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Format: Paperback Verified Purchase
This novel was a very pleasant read. A restrained, thoughtful, character-focused hard science fiction yarn with a maddening yet tantalizing mystery all throughout - Why won't they talk to us? Do they not hear us? Do they not care? Are they capable of responding? Who are 'they' anyway?

I don't intend to write a novel myself, but I will say the conclusion is at once surprising, eminently plausible, and satisfying. As someone with a background in neuroscience and psychology, I found the revelations about the nature of consciousness and communication that come at the end are spot on and fascinating to see applied in the context of a sci fi story. Recommended both for the tale, and the introspection at the end.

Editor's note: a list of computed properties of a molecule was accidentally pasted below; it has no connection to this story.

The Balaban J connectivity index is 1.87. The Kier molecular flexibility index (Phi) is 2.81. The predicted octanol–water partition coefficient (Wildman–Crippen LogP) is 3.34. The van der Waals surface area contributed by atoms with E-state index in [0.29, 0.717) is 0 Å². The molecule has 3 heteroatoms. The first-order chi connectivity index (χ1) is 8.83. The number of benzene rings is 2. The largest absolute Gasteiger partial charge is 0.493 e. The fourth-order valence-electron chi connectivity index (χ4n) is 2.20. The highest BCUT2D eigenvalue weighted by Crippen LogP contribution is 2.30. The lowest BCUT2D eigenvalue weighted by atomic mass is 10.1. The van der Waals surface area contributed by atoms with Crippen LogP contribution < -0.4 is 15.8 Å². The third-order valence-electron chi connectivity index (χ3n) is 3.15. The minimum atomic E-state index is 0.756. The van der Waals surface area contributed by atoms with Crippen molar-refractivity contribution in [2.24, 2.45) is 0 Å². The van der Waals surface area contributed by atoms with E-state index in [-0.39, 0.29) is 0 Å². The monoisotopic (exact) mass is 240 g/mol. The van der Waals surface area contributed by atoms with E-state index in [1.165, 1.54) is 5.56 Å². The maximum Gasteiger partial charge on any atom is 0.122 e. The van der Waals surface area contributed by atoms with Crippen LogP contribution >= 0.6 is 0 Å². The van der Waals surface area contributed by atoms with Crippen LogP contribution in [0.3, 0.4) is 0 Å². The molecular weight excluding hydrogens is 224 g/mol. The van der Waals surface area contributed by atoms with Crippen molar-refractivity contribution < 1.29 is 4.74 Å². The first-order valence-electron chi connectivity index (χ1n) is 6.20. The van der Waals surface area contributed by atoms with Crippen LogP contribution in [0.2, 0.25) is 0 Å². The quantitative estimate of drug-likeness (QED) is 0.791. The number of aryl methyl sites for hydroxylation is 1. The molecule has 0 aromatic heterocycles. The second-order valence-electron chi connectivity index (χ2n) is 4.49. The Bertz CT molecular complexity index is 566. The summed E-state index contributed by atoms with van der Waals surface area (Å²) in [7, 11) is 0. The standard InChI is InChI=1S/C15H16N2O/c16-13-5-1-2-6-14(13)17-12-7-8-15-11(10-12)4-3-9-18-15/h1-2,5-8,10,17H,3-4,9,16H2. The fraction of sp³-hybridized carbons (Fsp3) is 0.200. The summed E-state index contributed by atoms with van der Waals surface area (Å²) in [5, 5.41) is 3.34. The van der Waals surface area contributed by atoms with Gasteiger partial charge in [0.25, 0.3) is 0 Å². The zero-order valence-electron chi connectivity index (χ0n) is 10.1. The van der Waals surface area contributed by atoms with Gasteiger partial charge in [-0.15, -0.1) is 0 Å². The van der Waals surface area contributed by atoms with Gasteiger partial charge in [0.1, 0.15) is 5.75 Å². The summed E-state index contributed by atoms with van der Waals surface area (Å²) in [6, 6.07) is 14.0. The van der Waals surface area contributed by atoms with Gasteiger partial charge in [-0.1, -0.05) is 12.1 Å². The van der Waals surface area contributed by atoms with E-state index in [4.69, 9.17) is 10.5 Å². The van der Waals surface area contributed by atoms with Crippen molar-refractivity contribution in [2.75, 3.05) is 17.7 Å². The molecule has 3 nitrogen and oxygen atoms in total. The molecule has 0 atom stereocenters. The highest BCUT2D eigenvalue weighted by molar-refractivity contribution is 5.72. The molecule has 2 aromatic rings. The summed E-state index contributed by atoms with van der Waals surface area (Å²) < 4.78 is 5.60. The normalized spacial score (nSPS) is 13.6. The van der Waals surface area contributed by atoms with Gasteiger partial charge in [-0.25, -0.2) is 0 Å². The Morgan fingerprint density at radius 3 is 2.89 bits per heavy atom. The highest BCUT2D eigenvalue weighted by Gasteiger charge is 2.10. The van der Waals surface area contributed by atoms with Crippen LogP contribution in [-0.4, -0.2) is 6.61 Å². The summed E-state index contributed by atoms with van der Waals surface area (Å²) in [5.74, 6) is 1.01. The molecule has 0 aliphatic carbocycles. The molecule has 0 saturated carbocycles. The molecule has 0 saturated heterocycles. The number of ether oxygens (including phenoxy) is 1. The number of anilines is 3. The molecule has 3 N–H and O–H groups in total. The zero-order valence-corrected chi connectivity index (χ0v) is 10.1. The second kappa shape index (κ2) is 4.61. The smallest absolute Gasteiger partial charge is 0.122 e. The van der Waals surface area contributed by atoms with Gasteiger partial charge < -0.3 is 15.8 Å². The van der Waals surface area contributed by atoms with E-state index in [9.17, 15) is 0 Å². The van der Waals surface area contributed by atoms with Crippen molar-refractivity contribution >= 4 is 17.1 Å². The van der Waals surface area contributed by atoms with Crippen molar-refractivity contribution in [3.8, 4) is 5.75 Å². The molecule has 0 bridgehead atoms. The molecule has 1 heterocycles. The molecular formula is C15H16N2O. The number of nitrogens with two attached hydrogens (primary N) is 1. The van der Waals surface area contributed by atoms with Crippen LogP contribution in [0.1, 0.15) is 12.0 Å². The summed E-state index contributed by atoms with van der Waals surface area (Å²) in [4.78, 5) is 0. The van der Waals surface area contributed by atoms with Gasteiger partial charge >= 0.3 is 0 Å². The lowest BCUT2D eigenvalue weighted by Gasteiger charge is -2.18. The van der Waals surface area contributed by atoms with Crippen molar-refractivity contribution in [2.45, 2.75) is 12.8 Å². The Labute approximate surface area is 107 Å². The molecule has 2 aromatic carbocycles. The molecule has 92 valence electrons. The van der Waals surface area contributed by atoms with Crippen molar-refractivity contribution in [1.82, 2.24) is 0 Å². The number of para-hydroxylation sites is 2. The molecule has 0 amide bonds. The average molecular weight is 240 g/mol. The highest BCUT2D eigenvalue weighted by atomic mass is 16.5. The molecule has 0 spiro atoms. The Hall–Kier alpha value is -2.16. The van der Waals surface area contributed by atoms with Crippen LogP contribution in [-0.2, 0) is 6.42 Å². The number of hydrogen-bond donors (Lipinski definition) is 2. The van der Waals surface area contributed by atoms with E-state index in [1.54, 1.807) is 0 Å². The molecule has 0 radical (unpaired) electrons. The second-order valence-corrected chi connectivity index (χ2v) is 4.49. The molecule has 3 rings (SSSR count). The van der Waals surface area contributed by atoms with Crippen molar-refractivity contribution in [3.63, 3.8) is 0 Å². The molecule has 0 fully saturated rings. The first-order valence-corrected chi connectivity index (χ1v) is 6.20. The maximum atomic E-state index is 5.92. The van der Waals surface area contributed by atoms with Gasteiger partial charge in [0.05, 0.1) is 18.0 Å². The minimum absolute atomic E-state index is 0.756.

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By Moonhawk on September 27, 2011
Format: Paperback
This one picked up a bunch of awards in Japan when it first came out, and made the author a name. He deserves it, the ideas that abound in this book, and the good hard science we see makes for a lot of thought provoking and interesting reading. There is a lovely tragic romance, and a lot of personal sacrifice that seem all too real, something you don't see too often. This novel can be a little tough to read at times, i think, but well worth the time spent. I recommend it to others, with the warning of what kind of novel it is, and that drops it to a a 4 star for me, though I wish I could give it the five it probably deserves, in my opinion it is just a little too 'dry' to rate that for me.
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Usurper of the Sun (Novel)